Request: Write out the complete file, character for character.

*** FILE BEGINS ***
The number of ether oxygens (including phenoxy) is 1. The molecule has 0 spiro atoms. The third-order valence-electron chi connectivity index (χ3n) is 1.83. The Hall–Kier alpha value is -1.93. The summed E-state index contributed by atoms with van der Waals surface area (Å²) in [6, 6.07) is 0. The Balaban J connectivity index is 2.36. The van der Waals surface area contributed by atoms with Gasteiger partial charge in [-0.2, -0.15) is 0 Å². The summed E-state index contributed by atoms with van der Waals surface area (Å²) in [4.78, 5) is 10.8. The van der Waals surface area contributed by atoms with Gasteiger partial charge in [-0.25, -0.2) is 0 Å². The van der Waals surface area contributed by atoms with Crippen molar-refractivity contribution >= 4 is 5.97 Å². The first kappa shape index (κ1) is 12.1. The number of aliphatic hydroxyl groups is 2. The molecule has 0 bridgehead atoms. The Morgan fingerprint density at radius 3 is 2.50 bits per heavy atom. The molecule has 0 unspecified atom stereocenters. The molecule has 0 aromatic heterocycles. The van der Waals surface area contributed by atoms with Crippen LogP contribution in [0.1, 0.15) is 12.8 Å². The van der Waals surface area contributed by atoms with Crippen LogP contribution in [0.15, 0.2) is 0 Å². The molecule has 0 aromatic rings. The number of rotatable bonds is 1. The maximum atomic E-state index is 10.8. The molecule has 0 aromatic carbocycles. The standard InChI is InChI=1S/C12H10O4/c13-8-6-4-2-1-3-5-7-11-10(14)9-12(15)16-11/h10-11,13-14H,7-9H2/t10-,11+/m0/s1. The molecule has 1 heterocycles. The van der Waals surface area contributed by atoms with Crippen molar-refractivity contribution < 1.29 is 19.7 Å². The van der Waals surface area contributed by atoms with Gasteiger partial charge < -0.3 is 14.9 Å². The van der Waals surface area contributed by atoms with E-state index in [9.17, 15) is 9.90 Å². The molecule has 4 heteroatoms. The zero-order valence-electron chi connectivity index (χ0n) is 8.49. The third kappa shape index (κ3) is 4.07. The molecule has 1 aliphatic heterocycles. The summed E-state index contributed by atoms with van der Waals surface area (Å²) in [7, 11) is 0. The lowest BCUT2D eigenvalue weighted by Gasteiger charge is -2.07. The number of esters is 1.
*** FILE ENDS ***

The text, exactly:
The number of ether oxygens (including phenoxy) is 1. The molecule has 0 spiro atoms. The third-order valence-electron chi connectivity index (χ3n) is 1.83. The Hall–Kier alpha value is -1.93. The summed E-state index contributed by atoms with van der Waals surface area (Å²) in [6, 6.07) is 0. The Balaban J connectivity index is 2.36. The van der Waals surface area contributed by atoms with Gasteiger partial charge in [-0.2, -0.15) is 0 Å². The summed E-state index contributed by atoms with van der Waals surface area (Å²) in [4.78, 5) is 10.8. The van der Waals surface area contributed by atoms with Gasteiger partial charge in [-0.25, -0.2) is 0 Å². The van der Waals surface area contributed by atoms with Crippen molar-refractivity contribution >= 4 is 5.97 Å². The first kappa shape index (κ1) is 12.1. The number of aliphatic hydroxyl groups is 2. The molecule has 0 bridgehead atoms. The Morgan fingerprint density at radius 3 is 2.50 bits per heavy atom. The molecule has 0 unspecified atom stereocenters. The molecule has 0 aromatic heterocycles. The van der Waals surface area contributed by atoms with Crippen LogP contribution in [0.1, 0.15) is 12.8 Å². The van der Waals surface area contributed by atoms with Crippen LogP contribution in [0.15, 0.2) is 0 Å². The molecule has 0 aromatic rings. The number of rotatable bonds is 1. The maximum atomic E-state index is 10.8. The molecule has 0 aromatic carbocycles. The standard InChI is InChI=1S/C12H10O4/c13-8-6-4-2-1-3-5-7-11-10(14)9-12(15)16-11/h10-11,13-14H,7-9H2/t10-,11+/m0/s1. The molecule has 1 heterocycles. The van der Waals surface area contributed by atoms with Crippen molar-refractivity contribution < 1.29 is 19.7 Å². The van der Waals surface area contributed by atoms with Gasteiger partial charge < -0.3 is 14.9 Å². The van der Waals surface area contributed by atoms with E-state index in [9.17, 15) is 9.90 Å². The molecule has 4 heteroatoms. The zero-order valence-electron chi connectivity index (χ0n) is 8.49. The third kappa shape index (κ3) is 4.07. The molecule has 1 aliphatic heterocycles. The summed E-state index contributed by atoms with van der Waals surface area (Å²) in [7, 11) is 0. The lowest BCUT2D eigenvalue weighted by Gasteiger charge is -2.07. The number of esters is 1.